One's company for South Koreans dining out

Ms Yoo Hyo Jin sometimes has gimbap (seaweed rice roll) when she lunches solo. Left: Namzatang restaurant owner Jang Sung Bae with a regular serving of spicy pork spine soup and a portion for one (in black pot). Above: Solo diners now make up 30 to 4
Namzatang restaurant owner Jang Sung Bae with a regular serving of spicy pork spine soup and a portion for one (in black pot).PHOTOS: KIM JINHA
Ms Yoo Hyo Jin sometimes has gimbap (seaweed rice roll) when she lunches solo. Left: Namzatang restaurant owner Jang Sung Bae with a regular serving of spicy pork spine soup and a portion for one (in black pot). Above: Solo diners now make up 30 to 4
Solo diners now make up 30 to 40 per cent of his clientele, higher than a decade ago. PHOTOS: KIM JINHA
Ms Yoo Hyo Jin sometimes has gimbap (seaweed rice roll) when she lunches solo. Left: Namzatang restaurant owner Jang Sung Bae with a regular serving of spicy pork spine soup and a portion for one (in black pot). Above: Solo diners now make up 30 to 4
Ms Yoo Hyo Jin sometimes has gimbap (seaweed rice roll) when she lunches solo. PHOTO: YOO HYO JIN

It's no longer taboo to eat out alone, and restaurants and food businesses are cashing in

When she was a teenager, Ms Yoo Hyo Jin would never eat out alone for fear that people would stare and think of her as someone "pathetic" with no friends.

Now 26, the tutor has no qualms about dining by herself, even at restaurants.

"As I grew up, I realised that people's opinions of me were not that important anymore," she said. "And if I'm really hungry, I don't really care what they think."

Ms Yoo is among a growing group of South Koreans who find liberation and joy in dining alone, even though it used to be considered taboo to do so.

The phrase honbap, which literally means rice for one person in Korean, was even coined last year to describe the dining trend that has taken the Internet by storm as more people started sharing their solo dining experiences on social media.

In a country that deeply values family kinship, school ties and all kinds of social connections, dining is considered a communal activity. Some restaurants even turn away solo diners to save the tables for bigger groups.

But a growing number of single households and a shift towards more individualism in today's selfie era have started to change the way Koreans behave at the dining table.

There are now 5.32 million single households in the country. They account for 27.2 per cent of the total number of households, according to the 2015 population census figures released on Wednesday. This is almost double the 2000 figure of 15 per cent. In fact, one-person households are the biggest type, followed by two-member families (26.1 per cent) and four-member families (18.8 per cent).

Experts attribute the change to the higher life expectancy, low birth rate and a reluctance to marry because of job insecurity and high property prices.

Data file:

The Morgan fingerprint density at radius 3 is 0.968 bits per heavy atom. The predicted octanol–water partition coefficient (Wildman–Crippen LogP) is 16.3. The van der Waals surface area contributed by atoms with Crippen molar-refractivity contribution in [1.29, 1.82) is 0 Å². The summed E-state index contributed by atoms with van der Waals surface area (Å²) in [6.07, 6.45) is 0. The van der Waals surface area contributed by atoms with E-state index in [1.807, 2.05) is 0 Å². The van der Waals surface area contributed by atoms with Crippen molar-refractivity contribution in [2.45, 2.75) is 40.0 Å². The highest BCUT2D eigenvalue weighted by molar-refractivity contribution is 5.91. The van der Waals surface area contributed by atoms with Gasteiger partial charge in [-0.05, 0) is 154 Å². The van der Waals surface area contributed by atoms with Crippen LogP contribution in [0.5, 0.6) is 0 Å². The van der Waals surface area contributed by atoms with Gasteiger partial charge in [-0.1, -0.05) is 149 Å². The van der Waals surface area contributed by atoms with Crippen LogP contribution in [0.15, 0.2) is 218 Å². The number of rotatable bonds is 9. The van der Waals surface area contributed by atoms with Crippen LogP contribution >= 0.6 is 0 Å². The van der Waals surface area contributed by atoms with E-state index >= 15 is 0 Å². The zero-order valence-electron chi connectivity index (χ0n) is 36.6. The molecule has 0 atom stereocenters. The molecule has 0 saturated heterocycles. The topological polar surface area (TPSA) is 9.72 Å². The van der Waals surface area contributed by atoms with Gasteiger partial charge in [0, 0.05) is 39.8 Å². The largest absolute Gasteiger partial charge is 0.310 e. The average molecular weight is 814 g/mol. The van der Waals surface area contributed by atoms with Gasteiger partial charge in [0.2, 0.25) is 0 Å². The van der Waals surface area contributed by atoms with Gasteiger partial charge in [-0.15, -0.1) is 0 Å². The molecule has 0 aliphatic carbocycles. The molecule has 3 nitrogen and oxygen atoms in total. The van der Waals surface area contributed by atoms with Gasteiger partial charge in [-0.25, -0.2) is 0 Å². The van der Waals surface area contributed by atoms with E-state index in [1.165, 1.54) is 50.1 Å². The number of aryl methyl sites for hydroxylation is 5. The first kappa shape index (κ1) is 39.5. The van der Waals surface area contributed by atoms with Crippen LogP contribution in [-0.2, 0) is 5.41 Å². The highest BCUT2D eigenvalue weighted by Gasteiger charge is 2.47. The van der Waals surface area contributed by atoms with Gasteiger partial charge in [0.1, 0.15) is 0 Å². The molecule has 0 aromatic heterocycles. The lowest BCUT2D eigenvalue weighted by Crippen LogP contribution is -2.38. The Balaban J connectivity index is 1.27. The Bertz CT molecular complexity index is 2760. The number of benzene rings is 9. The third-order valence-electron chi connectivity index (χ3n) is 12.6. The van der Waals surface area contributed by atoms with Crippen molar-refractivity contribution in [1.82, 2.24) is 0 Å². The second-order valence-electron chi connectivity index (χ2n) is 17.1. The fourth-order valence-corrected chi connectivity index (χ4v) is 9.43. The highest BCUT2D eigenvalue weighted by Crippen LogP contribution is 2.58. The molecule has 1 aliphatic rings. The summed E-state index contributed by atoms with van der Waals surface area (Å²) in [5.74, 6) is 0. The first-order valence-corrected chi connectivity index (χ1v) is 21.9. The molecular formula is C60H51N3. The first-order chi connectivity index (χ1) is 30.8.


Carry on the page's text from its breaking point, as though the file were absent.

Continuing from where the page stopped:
A recent survey by Shinhan Card Trend Research Institute revealed that more people are spending time and money on solo activities, from dining to watching movies and drinking alcohol. The number of customers who used Shinhan credit cards to pay for meals alone rose from 3.3 per cent in 2011 to 7.3 per cent last year.

The rise of the solo diner is a global trend. In the United States, an October 2015 survey by OpenTable, an online restaurant reservations provider, showed that bookings for singles grew by 62 per cent over two years.

A growing number of restaurants and food businesses in South Korea are cashing in on the trend, introducing ready-made meals sold at supermarkets or convenience stores, and customising menus for solo diners.

Namzatang, which is known for its gamjatang (spicy pork spine soup), introduced a scaled-down version of its signature dish, which is usually served in a hotpot for two persons or more, two years ago.

The 7,000 won (S$8.60) portion is very popular with solo diners, said owner Jang Sung Bae, who manages a chain of 70 restaurants selling all kinds of Korean cuisine.

He said solo diners now make up 30 to 40 per cent of his overall clientele, up from 10 to 20 per cent 10 years ago. He thinks the change is due to an increase in the number of single households and people marrying at an older age.

"The rise of the smartphone has also changed eating habits," he said. "With a phone in hand, you don't even need to have company anymore while you are out eating."

Restaurants have also started offering smaller pizzas, mini burgers, and shabu shabu hotpots for one person. Ichimen, which sells Japanese ramen, went as far as offering its solo diners privacy with table dividers that shield them from prying eyes.

People used to avoid dining alone to avoid being judged by others, said Dr Ijin Hong, a research professor at Yonsei University's welfare studies research institute. "Dining alone makes you look like you don't fit in, so those who eat alone would do it in places where they couldn't be seen, like convenience stores."

She added that this changed in recent years, as people became more individualistic and eating alone became more socially acceptable.

Ms Yoo said she has friends who would even go for buffets alone.

She added: "The good thing about eating alone is that we can calmly enjoy our food at our own time."

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A version of this article appeared in the print edition of The Sunday Times on September 11, 2016, with the headline 'One's company for S. Koreans dining out'. Print Edition | Subscribe